Bombay Friends & Memories

The Class of ’67

In July 1965 John and I were married, in the tiny church in the little village of Ringmore, S. Devon. It was all very charming, very English.

Two weeks later, we set sail for India, where John had been offered his first teaching job as a recently qualified teacher, at the Cathedral and John Connon School in the centre of Bombay/Mumbai.

Continue reading Bombay Friends & Memories

Cricket in Croatia

Our impending holiday in Croatia…

John and I went to what was then Yugoslavia for our honeymoon, staying on the island of Krk in the Adriatic. In those days we were blissfully ignorant of any family or sporting connections with the area… Continue reading Cricket in Croatia

Train Dramas: Your Adventure Starts Here

Your Adventure Starts HereI now have a new travel worry.

I have often feared that my very ordinary black suitcase – even with its red ribbon – might be taken by mistake, leaving me as once did happen with someone else’s entirely unsuitable clothes.

Now Matthew Parris has provided me with another anxiety. He wrote recently in an article in the Times that his suitcase – apparently bright yellow to avoid such situations – was not actually stolen as such. It was however opened by some children on the Matlock to Derby train. Woefully unsupervised by their over-relaxed parents they had opened his case and gleefully rifled through his clothes tossing everything out into the carriage.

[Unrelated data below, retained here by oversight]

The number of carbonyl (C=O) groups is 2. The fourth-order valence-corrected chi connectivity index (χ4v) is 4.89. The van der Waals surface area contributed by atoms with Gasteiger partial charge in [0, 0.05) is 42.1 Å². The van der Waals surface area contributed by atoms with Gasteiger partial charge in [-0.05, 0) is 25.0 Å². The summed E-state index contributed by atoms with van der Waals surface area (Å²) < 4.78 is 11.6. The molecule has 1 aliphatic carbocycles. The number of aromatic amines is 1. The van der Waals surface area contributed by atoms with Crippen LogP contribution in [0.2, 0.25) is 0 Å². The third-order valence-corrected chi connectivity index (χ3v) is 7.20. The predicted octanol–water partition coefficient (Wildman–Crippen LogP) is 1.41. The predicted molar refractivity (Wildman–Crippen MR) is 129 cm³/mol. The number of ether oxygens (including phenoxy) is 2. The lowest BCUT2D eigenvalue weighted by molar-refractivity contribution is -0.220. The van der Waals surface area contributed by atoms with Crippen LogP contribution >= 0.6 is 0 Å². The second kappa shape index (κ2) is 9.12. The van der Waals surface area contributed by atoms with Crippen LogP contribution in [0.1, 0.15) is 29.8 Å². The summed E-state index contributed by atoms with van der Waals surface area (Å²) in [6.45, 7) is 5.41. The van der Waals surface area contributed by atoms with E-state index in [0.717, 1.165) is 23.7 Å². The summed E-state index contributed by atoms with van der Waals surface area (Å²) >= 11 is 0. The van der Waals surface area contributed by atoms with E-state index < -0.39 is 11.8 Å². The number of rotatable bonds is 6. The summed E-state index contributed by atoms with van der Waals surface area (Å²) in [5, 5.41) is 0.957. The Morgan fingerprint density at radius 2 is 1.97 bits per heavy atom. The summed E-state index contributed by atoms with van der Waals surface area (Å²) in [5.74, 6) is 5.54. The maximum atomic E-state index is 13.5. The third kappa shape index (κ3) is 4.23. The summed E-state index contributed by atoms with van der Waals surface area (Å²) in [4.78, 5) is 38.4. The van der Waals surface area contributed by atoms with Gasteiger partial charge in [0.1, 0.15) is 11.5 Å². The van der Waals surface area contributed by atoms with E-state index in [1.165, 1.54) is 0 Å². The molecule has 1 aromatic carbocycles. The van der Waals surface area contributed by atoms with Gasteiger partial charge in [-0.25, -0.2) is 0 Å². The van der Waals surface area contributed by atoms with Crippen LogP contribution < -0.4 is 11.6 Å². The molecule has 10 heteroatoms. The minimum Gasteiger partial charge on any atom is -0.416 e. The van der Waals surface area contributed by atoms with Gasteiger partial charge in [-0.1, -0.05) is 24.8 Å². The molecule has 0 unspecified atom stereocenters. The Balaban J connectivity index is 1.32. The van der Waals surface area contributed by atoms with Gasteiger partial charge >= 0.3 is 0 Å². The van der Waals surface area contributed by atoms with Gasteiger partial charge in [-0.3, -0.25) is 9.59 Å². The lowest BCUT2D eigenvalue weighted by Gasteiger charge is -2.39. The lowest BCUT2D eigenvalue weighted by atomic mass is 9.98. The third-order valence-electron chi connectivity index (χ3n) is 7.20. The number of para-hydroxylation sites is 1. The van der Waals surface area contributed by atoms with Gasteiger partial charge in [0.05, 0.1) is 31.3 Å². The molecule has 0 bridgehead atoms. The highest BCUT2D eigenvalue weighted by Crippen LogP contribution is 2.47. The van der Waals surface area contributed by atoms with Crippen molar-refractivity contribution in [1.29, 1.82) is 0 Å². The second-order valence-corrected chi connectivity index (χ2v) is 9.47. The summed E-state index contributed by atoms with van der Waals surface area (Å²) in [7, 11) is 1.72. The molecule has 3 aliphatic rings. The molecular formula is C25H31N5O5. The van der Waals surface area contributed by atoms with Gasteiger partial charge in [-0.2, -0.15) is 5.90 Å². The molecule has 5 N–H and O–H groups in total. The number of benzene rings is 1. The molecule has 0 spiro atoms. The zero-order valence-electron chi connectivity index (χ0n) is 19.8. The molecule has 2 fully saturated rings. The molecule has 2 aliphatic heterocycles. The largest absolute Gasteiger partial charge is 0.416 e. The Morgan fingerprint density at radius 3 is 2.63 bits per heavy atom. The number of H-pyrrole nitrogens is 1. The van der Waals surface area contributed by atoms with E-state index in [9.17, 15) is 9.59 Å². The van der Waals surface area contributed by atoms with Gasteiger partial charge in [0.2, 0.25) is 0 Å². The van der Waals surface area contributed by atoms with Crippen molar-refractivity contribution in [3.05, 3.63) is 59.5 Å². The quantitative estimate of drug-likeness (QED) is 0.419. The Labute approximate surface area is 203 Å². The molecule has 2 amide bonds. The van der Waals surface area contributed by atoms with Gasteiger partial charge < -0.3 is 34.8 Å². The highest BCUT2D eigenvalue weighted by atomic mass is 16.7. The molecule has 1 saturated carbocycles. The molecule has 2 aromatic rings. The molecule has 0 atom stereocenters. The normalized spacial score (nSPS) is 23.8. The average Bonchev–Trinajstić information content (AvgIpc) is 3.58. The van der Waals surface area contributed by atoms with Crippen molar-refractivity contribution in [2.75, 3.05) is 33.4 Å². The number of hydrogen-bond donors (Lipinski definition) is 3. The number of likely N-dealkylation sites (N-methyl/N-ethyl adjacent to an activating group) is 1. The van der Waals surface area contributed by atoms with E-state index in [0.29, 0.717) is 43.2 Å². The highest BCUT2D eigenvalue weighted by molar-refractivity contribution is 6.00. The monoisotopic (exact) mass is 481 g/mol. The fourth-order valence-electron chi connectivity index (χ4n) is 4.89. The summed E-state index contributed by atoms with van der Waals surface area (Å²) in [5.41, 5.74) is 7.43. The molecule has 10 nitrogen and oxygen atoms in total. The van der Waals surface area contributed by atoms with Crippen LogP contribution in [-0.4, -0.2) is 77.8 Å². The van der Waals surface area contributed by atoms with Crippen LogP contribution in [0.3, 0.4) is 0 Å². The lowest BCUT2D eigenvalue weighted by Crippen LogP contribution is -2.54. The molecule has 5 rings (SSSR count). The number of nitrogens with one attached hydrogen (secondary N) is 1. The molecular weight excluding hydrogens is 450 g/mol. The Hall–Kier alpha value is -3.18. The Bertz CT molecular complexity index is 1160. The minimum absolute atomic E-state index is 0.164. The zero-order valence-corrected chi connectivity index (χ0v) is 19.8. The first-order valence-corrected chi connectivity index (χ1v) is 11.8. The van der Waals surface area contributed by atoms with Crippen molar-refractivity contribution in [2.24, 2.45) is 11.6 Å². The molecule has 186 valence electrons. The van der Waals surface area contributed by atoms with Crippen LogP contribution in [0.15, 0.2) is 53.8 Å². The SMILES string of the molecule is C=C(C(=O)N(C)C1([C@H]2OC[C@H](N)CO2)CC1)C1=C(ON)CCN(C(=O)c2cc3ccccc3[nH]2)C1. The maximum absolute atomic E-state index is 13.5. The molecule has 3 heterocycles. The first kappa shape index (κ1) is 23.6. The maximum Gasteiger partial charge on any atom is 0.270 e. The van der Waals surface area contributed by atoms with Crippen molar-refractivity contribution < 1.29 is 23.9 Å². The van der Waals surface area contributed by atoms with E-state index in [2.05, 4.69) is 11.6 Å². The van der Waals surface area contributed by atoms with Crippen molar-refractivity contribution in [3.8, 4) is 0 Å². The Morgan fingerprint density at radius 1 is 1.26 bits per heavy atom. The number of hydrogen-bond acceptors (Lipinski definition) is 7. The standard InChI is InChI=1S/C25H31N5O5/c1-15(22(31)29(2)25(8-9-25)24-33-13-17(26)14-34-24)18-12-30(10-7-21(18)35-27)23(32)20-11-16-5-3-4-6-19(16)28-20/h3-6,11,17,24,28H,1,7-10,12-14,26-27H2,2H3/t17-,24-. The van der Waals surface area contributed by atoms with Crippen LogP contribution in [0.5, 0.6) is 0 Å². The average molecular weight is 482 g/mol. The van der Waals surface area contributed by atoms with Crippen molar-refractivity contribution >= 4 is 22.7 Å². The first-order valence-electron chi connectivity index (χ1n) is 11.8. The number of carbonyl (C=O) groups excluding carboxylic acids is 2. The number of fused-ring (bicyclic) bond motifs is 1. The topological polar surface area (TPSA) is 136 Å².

He discovered his underpants festooned on the luggage racks. Matthew makes light of it but to my mind that could be the ultimate humiliation.

Our latest railway drama was nothing like that, fortunately.

Derby Station is being entirely revamped, with new platforms, new tracks, and new signalling. Progress comes at a price, and East Midland Trains have been meticulous in warning everyone about all the inconveniences such as lines being closed, bus replacements etc.

But however efficient, they couldn’t warn us about the latest blip we experienced one very sunny day recently. John and I were going down to London to see our growing family down there.

The Matlock to Derby TrainWithin ten or so minutes of boarding our lovely Matlock-Derby train, we stopped at Ambergate for an unnaturally long time. Peering out of the window we saw our driver standing by a little cupboard type box on the platform, talking animatedly on his mobile phone.

Eventually the conductress came round to explain that there had been an incident on the line out of Derby, where an engine had caught fire. Emergency services were helping passengers to disembark onto the tracks and as a result no trains were running for the foreseeable future.

What to do? Passengers in a hurry rushed off to try to find a bus (unlikely) or hitch a lift (possibly even less likely) and soon there was only John and me left. We sat on the platform in the sun and waited. And waited…Fortunately we didn’t have any deadlines so were quite relaxed.